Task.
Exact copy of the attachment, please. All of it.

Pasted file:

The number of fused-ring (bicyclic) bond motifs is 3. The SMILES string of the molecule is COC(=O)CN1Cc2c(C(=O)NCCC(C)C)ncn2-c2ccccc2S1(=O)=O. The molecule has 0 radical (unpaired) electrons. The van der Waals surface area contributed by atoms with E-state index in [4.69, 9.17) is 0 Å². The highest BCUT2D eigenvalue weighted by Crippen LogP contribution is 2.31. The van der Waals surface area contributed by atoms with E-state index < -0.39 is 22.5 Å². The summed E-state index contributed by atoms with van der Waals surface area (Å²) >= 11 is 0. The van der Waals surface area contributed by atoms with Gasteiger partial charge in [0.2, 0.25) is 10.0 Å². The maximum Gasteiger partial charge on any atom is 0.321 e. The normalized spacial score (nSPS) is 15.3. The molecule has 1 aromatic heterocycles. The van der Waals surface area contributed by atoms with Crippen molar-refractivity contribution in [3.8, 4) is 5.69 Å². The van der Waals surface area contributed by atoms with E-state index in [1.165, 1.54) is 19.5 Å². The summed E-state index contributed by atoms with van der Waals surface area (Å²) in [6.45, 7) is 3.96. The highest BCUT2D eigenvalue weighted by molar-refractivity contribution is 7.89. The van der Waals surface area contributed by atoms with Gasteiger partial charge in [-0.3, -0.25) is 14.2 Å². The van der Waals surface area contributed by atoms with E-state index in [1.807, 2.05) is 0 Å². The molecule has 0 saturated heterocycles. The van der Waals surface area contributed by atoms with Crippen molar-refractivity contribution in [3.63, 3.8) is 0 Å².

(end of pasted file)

The number of fused-ring (bicyclic) bond motifs is 3. The SMILES string of the molecule is COC(=O)CN1Cc2c(C(=O)NCCC(C)C)ncn2-c2ccccc2S1(=O)=O. The molecule has 0 radical (unpaired) electrons. The van der Waals surface area contributed by atoms with E-state index in [4.69, 9.17) is 0 Å². The highest BCUT2D eigenvalue weighted by Crippen LogP contribution is 2.31. The van der Waals surface area contributed by atoms with E-state index < -0.39 is 22.5 Å². The summed E-state index contributed by atoms with van der Waals surface area (Å²) >= 11 is 0. The van der Waals surface area contributed by atoms with Gasteiger partial charge in [0.2, 0.25) is 10.0 Å². The maximum Gasteiger partial charge on any atom is 0.321 e. The normalized spacial score (nSPS) is 15.3. The molecule has 1 aromatic heterocycles. The van der Waals surface area contributed by atoms with Crippen molar-refractivity contribution in [3.8, 4) is 5.69 Å². The van der Waals surface area contributed by atoms with E-state index in [1.165, 1.54) is 19.5 Å². The summed E-state index contributed by atoms with van der Waals surface area (Å²) in [6.45, 7) is 3.96. The highest BCUT2D eigenvalue weighted by molar-refractivity contribution is 7.89. The van der Waals surface area contributed by atoms with Gasteiger partial charge in [-0.3, -0.25) is 14.2 Å². The van der Waals surface area contributed by atoms with E-state index in [1.807, 2.05) is 0 Å². The molecule has 0 saturated heterocycles. The van der Waals surface area contributed by atoms with Crippen molar-refractivity contribution in [3.63, 3.8) is 0 Å².